Lincoln Prep Earns Top High School Rank in KCMO

Kansas City Public Schools celebrates prominent ranking by U.S. News & World Report

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Kansas City, April 21, 2020:  Kansas City’s “Castle On the Hill” continues to gain prominence as a beacon of public education, according to new national rankings.

Lincoln College Preparatory Academy is the best high school in the Kansas City, Mo., region and the fourth best out of 599 high schools in the state of Missouri, according to 2020 rankings by U.S. News & World Report. The school was ranked 294th in the nation, placing it in the top two percent, and is the 71st best magnet school.

These new regional, state and national rankings for Lincoln Prep are evidence of the long-term, strategic focus across Kansas City Public Schools on individualized and responsive instruction, rigorous curriculum and a high-quality team of educators, according to Superintendent Mark Bedell.

“We are extremely proud of Lincoln Prep’s students, families and staff for this achievement. They earned this through their incredible focus, resiliency and hard work,” Dr. Bedell said. “What’s exciting to me is that we see the same kind of effort and growth at all of our schools in KCPS. Our goal is always to be number one.”

Lincoln Prep is one of six high schools within KCPS. It is an International Baccalaureate (IB) school where students in grades 9-12 are immersed in rigorous, globally focused classes and have the opportunity to earn the IB diploma, widely considered to be the most prestigious type of high school diploma in the world.

Group photograph of unidentified African American boys dressed in band uniforms holding their musical instruments. Identified on the drum as the Lincoln High School Cadet Band and Orchestra. The director, Major N. Clark Smith, is standing in the center next to the doors. The photograph was taken from p. 45 of the 1917 Lincoln High School yearbook. (PHOTO CREDIT: Missouri Valley Special Collections, Kansas City Public Library, Kansas City, Missouri.

Lincoln High School was founded in 1865 and, for many decades, was the only public secondary school in the region for African Americans. It earned a national reputation for its high-quality education and for producing generations of leaders who had a positive impact on the city and around the world, including the poet Melvin Tolson, suffragist Ida Bowman Becks and Civil Rights activist Florynce Kennedy.

Its nickname as the “Castle On the Hill” is due to Lincoln Prep’s high standards combined with its historic campus at the top of the ridge on Woodland Avenue, facing downtown Kansas City, Mo.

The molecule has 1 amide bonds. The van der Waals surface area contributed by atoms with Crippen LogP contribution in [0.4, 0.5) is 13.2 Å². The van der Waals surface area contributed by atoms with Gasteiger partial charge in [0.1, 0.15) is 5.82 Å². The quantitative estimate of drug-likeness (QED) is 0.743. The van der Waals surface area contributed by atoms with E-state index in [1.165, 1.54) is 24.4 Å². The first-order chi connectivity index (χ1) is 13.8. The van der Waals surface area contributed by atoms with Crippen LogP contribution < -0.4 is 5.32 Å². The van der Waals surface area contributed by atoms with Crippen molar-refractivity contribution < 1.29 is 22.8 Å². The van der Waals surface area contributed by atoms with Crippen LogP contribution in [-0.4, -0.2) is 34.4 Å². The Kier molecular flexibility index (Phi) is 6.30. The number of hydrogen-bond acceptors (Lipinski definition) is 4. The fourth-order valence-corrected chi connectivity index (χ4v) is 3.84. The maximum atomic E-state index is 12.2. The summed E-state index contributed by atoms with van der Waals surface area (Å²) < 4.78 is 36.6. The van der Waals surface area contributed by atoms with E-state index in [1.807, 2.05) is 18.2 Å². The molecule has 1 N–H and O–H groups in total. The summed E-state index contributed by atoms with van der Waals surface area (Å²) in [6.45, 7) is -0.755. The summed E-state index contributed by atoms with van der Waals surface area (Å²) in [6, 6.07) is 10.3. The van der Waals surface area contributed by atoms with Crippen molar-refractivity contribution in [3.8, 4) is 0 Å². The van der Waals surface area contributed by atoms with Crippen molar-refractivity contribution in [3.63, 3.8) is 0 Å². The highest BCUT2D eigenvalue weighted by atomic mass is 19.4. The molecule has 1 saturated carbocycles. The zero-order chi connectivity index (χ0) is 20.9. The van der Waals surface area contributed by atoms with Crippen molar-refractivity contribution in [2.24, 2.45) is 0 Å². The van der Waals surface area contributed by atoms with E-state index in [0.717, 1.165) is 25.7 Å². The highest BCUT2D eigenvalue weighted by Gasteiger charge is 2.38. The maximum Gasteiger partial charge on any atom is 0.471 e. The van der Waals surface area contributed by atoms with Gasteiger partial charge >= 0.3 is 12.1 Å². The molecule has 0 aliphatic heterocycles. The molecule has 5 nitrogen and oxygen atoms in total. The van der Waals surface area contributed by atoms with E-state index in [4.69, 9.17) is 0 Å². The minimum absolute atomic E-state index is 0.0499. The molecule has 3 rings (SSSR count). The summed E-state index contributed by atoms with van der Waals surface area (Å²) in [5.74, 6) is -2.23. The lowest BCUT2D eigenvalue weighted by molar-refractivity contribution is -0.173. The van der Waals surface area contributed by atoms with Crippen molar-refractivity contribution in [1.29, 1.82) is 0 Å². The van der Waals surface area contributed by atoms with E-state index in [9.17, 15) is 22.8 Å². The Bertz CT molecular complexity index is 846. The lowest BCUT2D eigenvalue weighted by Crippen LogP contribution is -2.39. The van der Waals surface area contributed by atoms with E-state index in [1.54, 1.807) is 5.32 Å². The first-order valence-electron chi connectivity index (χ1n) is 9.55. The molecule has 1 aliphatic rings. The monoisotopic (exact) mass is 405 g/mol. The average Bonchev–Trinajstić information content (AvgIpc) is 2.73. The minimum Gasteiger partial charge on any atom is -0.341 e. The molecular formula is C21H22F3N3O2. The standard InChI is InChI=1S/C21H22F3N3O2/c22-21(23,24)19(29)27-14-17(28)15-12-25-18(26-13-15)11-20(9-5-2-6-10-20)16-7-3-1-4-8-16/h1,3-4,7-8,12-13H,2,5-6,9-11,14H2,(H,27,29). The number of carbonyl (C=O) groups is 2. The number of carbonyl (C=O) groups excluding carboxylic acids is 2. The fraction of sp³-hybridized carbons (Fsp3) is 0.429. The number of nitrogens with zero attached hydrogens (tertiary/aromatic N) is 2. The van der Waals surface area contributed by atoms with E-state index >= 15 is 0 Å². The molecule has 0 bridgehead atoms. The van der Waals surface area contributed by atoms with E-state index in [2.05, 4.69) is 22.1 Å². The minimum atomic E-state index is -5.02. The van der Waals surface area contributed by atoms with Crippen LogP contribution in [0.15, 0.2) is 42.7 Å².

Lincoln Prep’s rankings were driven by outstanding achievements in a wide variety of academic measures, including a 99 percent graduation rate in a school where 85 percent of the students are minorities and 100 percent come from households that are considered “economically disadvantaged.” In addition, about 90 percent of the students completed IB exams, and their results were better than the world average. Lincoln Prep students also out-perform state averages in reading and math proficiency.

“Lincoln College Preparatory Academy is proud to be recognized as one of the top high schools in the city, state and nation,” Principal Kristian Foster said. “Our students and staff work extremely hard to continue the tradition of Lincoln’s academic excellence and they truly deserve this distinction. Kansas City deserves a school like LCPA, and we love our community!”

This year marks a new baseline for Lincoln Prep in the annual U.S. News & World Report rankings. The publication did not include any IB exam results in 2018 or 2019, which meant lower rankings for high schools like Lincoln Prep, where most students take IB rather than Advanced Placement tests. Those IB exam results were included this year.

Visit www.kcpublicschools.org/Lincoln to learn more about Lincoln College Preparatory Academy.

1 COMMENT

  1. HI everybody I am a parent at this school and I want to acknowledge the fact that the students there did everything that the lovely people who wrote this article said. I also want to say thank you because without you our students hard work would have been overlooked.

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